I went on from my English degree to become a veterinarian, and thence to teach biology. I am now making my living off the sciences, smiled upon by the current mania for STEM education. I love biology; it is endlessly fascinating, endlessly amazing, and evolutionary theory is one of the most elegant and beautiful overarching ways of understanding the world that there could ever be. I think I’m pretty good at teaching it, and I hope to become excellent with time. I am glad of my advanced education in science. But I am far more grateful for my English degree. It made me human. I hope the beginnings of this appreciation for English majors starts to turn the tide. That we become viewed not as snobs with a rareified and irrelevant skill set, but as just the opposite: people with an unusual ability to inhabit the minds of other people; to understand, deeply, why they do the things they do, even if those things are terrible, horrific, and seemingly un-understandable. I hope this is the beginning of the rehabilitation of a humanities education. After all, without the humanities, where will we get our humans?

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For Heaney

Since I learned of Seamus Heaney’s death on Friday, I have been subtly off my kilter. It’s not enough to make me change my usual daily routines, or give much, if any, outward sign of mourning. It’s more like what Auden wrote of the day Yeats died: “A few thousand will think of this day/ As one thinks of a day when one did something slightly unusual.” Most likely, by next year, I’ll have forgotten the date, or even the month of his death. Listening to the news, as Parliament or Congress both bat around what to do about a pile of gassed children in Syria, I am occasionally staring off into the middle distance and thinking of a poet. What could be more frivolous?

Except, that’s what poets are for.

In 2001, in September, I was at a desk in a circle of desks in my Major British Writers class when a young man, whose name I can’t remember but whose face I can, first announced a few bizarre facts about a plane and the World Trade Center. We continued class. After class was out, I walked to the campus center and clustered with all the other students around the TV there. I don’t know if we were, in fact, studying Keats on that day (my chronology of those weeks is jumbled), but it was “On First Looking into Chapman’s Homer” that lilted in my brain every time I watched the repeating footage of a deep blue sky, a fire, and the worst of all, those tiny black dots arcing out from the building and to the ground.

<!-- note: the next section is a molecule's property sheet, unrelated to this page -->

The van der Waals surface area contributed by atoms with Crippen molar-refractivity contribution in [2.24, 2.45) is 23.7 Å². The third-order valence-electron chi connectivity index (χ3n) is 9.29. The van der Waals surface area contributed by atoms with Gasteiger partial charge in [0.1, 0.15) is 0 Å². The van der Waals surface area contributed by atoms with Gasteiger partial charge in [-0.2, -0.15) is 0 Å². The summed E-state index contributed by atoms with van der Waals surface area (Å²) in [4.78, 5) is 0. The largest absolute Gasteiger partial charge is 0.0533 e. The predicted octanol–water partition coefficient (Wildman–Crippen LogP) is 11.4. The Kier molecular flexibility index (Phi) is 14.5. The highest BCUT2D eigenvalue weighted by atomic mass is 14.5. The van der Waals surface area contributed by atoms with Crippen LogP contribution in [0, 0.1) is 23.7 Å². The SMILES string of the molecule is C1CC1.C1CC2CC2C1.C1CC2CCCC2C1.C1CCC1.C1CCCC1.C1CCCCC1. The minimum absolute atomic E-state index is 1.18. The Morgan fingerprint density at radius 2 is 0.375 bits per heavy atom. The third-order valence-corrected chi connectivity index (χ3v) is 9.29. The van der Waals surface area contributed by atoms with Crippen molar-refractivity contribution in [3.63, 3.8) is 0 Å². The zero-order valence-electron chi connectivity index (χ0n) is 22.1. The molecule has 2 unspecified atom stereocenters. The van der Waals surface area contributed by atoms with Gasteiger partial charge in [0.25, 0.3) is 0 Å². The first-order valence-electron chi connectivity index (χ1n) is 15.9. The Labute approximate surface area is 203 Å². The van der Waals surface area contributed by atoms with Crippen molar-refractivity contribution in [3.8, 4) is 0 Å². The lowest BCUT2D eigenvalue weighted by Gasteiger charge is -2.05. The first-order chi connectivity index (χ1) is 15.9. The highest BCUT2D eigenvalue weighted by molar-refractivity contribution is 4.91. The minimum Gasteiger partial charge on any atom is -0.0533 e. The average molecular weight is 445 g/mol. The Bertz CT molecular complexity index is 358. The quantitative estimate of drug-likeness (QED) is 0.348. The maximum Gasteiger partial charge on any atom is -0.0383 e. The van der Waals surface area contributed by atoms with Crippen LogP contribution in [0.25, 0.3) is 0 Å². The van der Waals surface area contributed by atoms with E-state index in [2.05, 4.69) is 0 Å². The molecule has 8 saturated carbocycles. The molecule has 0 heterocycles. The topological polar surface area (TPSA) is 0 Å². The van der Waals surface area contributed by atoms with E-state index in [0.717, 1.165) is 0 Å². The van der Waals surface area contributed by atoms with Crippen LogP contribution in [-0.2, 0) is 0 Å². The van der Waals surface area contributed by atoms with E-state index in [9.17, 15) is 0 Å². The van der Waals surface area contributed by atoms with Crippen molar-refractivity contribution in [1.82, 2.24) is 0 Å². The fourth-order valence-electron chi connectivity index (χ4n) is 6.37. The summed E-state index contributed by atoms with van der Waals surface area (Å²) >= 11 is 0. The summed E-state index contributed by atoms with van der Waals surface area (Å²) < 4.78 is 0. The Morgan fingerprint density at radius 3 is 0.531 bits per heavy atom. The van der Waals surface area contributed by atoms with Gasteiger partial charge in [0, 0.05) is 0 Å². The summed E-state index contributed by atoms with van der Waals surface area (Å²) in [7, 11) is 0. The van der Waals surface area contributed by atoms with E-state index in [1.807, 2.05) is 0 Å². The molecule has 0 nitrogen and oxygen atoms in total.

Then felt I like some watcher of the skies
   When a new planet swims into his ken;
Or like stout Cortez when with eagle eyes
   He star’d at the Pacific—and all his men
Look’d at each other with a wild surmise—
   Silent, upon a peak in Darien.
It was not quite sensible, or even accurate to the occasion. Cortez and Keats both were full of wonderment, awe. But I couldn’t help it. Those lines, the image of Cortez and his men before the awesome blue expanse of the Pacific; there must have been terror in it too. The blue gulf I was staring into, the sky all around the towers, the sky as deadly as the ocean, if you have to jump into the center of it.
IMG_4804When I heard Heaney was dead, I was self-consciously sad. He wasn’t mine, not grandfather, father, or friend. Not an acquaintance, and not my national poet, American that I am.  How to account for the loss then? I read a lot of poetry during my time in college. Yesterday, I pulled down Opened Ground, Heaney’s volume of selected poems. I always dread looking at a book I marked up in college; my notations in the margins usually make me cringe. But I had evidently been more restrained with this book. The few underlinings or circles I had made were without explanation, and I can’t for the life of me know what they were supposed to signify. The lines they point to aren’t the ones I would underscore now. And that is the thing that brings me some solace. That ten years later, the poems are new to me again. They mean something different, and the meaning is in different places.
I read that Heaney’s last recorded words were in a text message to his wife. In Latin, they read Noli timere, “don’t be afraid.” What his true last words were maybe only his nurses know. Maybe there were no others. Maybe they were the nonsense garble of anesthetic induction. All I know of his last hours is that text message, his last written words. In a modern poetry class, I had to memorize his poem “St. Kevin and the Blackbird,” and whether it was the familiarity bred by learning each line by heart, or something intrinsic about it, it remains one of my favorites. Now, instead of Kevin, the last lines will always make me think of Heaney himself, at the last:
Are his fingers sleeping? Does he still feel his knees?
Or has the shut-eyed blank of underearth